A lot of our data is sent in to our database raw, and with multiple lines per entity. For example, when a user signs up, we send in a record (user ID, registration date, email etc.), and subsequently, when the user’s account changes (when they login, change any information etc.) we send in another row of information which sits in a a long table. In the data modelling stage we then ‘flatten’ the table to the most recent set of information as ordered by the root_tstamp.
Physically achieving this is done mostly by using the LAST_VALUE window function in Redshift, partitioned by the entity (user_id in this case). We build a prep table using a WITH statement (a Common Table Expression, I believe is the technical term…) and then select from that and group by the main entity identifier (for example, User ID).
This has been working well for us, however, on occasions where the raw table is wide (lots of columns of information) the query can become very long and difficult to follow. We’ve also come up against strange assert errors in Redshift using lots of these functions in a query, meaning the query doesn’t run. It also means that with long the GROUP BY statements needed to aggregate this information, the likelihood of a Cartesian Product starts becoming more and more likely.
Therefore, is there a best practice when it comes to aggregating, or ‘flattening’ a table to only return one line per entity, with the most recent information? Is using window functions the best way to go about this? Or are there other grouping and aggregating functions in Redshift that are better suited to this task?
A long question, I know - so any help is hugely appreciated!
Some thoughts about this, because we have a similar use-case, not sure how deep you’re already into that topic, sry if I suggest some obvious things:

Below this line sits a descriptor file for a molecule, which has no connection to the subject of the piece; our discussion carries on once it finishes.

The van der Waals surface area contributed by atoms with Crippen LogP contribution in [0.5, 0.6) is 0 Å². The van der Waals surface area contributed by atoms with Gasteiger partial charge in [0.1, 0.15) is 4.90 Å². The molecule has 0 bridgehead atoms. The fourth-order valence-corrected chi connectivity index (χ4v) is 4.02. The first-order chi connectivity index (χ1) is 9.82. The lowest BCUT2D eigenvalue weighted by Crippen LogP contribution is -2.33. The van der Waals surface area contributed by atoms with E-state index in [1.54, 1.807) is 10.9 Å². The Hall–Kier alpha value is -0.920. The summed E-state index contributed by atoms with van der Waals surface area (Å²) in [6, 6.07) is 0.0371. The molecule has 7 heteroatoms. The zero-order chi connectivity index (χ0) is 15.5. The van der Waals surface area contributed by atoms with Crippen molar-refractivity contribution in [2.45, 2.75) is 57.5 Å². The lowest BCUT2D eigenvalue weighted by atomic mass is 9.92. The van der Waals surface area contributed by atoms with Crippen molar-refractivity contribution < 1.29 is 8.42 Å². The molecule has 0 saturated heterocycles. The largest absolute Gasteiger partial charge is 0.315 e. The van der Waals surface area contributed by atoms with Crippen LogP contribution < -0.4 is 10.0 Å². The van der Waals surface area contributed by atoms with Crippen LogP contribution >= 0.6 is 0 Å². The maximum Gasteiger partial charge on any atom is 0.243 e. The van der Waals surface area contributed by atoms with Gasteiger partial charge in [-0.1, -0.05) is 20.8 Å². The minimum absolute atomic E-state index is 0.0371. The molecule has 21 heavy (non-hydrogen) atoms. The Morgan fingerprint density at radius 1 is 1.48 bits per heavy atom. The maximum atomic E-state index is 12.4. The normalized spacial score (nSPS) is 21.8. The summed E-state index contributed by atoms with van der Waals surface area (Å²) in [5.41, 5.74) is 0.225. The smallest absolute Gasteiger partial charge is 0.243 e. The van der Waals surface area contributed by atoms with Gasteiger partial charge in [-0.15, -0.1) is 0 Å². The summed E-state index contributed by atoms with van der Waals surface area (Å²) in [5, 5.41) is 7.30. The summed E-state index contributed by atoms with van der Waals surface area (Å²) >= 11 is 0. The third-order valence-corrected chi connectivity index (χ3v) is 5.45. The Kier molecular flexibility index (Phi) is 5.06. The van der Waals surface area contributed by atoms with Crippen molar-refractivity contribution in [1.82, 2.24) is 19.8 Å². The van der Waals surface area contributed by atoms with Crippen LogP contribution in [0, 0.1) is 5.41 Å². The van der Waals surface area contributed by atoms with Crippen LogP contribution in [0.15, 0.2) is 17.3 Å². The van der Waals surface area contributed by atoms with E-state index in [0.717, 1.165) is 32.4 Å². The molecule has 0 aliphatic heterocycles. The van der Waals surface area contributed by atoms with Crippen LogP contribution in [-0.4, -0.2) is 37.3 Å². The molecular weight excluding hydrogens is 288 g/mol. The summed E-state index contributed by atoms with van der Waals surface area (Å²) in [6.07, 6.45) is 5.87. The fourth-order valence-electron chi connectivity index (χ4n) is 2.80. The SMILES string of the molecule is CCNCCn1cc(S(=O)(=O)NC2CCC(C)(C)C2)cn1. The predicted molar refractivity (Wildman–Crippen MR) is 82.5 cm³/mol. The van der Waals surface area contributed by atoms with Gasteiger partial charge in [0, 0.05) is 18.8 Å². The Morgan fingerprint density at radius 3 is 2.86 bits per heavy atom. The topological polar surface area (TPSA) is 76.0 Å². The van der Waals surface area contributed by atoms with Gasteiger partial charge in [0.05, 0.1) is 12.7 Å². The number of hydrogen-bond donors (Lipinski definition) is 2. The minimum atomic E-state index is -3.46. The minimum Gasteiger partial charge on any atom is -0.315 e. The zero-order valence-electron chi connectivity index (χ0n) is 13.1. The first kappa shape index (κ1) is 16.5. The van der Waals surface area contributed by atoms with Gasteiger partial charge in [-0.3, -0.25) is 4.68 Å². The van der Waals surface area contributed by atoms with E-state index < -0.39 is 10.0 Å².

what can you do against cartesian products?
- we have a data-model that removes bot traffic, that runs before every other data-model (bots almost always create duplicate event_ids)
- de-duplicate events where you can, have a look how many event_id duplicates you have and make sure to remove them in the events table and contexts as good as possible
- join on both event_id and collector_tstamp to mitigate the cartesian product
- I’m not sure how your query looks, but you should almost never use * like in SELECT * FROM events
- Does your data-model run is incremental? So that you only flatten the the newest data-load?
In the general the window function seems to be correct for that kind of data you have. But it’s hard to say with a specific use-case
Hi @jrpeck1989 .
If I understand your question correctly, you have a table with multiple rows per user; and you want to only select the row that has the latest data.
You can achieve this in two steps.
First, create a lookup table that contains the
root_id of the rows you want to keep. (Each new record is a new event, so should have a unique
last_value(t.root_id) OVER (PARTITION BY ev.user_id ORDER BY t.root_tstamp ROWS BETWEEN UNBOUNDED PRECEDING AND CURRENT ROW)
FROM table_name AS t
JOIN atomic.events AS ev
ON t.root_id = ev.event_id and t.root_tstamp = ev.collector_tstamp
user_id is not already present in
table_name and you have to join on to
atomic.events to get it. Otherwise, the query is much simpler.
Now that you have the lookup table, you can select all or some columns from
table_name, limiting the results to only the latest
WHERE root_id IN (SELECT root_id FROM lookup_table)
Thanks Dilyan! I changed the query for the lookup table slightly to the following:
last_value(t.root_id) OVER (PARTITION BY t.user_id ORDER BY t.root_tstamp ROWS BETWEEN UNBOUNDED PRECEDING AND UNBOUNDED FOLLOWING )
FROM table_name AS t
It now appears to work perfectly! Thanks!